The combination takes discipline; there’s no relaxing on the couch or long lazy weekends. ‘I don’t have a lot of free time’, says Van Kalken, laughing. ‘Then again, because I do sports at such a high level, I’m very physically fit, which makes studying easier.’ She doesn’t go out a lot. ‘Partying and dealing with hangovers is really hard. It also takes up a lot of time.’

Van Kalken is studying at a normal pace, which is hard enough. Thanks to the top-class sports arrangement, she’s able to combine her studies and her athletic career. ‘I take classes online and take resits when I’m unable to attend the original exams. I decide my own schedule.’

Your whole life

However, she tries to make sure she attends as many classes as possible in person. ‘I don’t want to get by on mediocre grades. Once I’m a doctor, I can’t tell people that I don’t know something because I was away at training when they taught that class.’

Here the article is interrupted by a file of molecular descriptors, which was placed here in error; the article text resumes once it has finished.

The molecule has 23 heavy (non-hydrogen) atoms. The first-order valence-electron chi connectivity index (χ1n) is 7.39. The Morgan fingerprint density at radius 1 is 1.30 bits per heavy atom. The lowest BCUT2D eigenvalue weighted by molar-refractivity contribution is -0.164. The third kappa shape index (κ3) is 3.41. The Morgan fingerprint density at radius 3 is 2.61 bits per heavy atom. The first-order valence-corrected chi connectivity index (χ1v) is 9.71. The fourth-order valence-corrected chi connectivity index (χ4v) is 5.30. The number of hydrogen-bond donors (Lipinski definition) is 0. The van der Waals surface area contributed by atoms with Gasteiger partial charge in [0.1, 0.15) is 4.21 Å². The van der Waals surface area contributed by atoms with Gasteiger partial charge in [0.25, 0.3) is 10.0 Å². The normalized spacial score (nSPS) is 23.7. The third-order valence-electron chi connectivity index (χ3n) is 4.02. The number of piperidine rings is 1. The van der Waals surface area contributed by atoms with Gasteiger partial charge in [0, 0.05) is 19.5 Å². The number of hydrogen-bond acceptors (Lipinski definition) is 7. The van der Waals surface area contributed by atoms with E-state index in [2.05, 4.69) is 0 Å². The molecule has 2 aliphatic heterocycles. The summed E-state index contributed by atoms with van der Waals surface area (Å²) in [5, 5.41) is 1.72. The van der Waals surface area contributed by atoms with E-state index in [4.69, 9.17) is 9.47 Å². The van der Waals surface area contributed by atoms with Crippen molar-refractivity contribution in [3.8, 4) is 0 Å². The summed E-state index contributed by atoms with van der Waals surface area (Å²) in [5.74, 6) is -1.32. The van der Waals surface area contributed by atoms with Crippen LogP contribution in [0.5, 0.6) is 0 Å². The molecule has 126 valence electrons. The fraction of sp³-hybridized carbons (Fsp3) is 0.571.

She’s glad that she has something to fall back on. ‘I always tell my fellow skaters that they need an extracurricular activity. You’ll go mad if you don’t. We’re so focused on our bodies, but we need to occupy our minds as well. What if something goes wrong? That’s your whole life.’

‘Make sure you know what you’re getting into’, she advises. ‘Explore your options. Know whether you can go to training camp and take a resit, for instance. Otherwise, you’ll get behind, and that will only lead to stress. If you know what your options are, you’re much more relaxed and you’ll be able to focus on what’s important.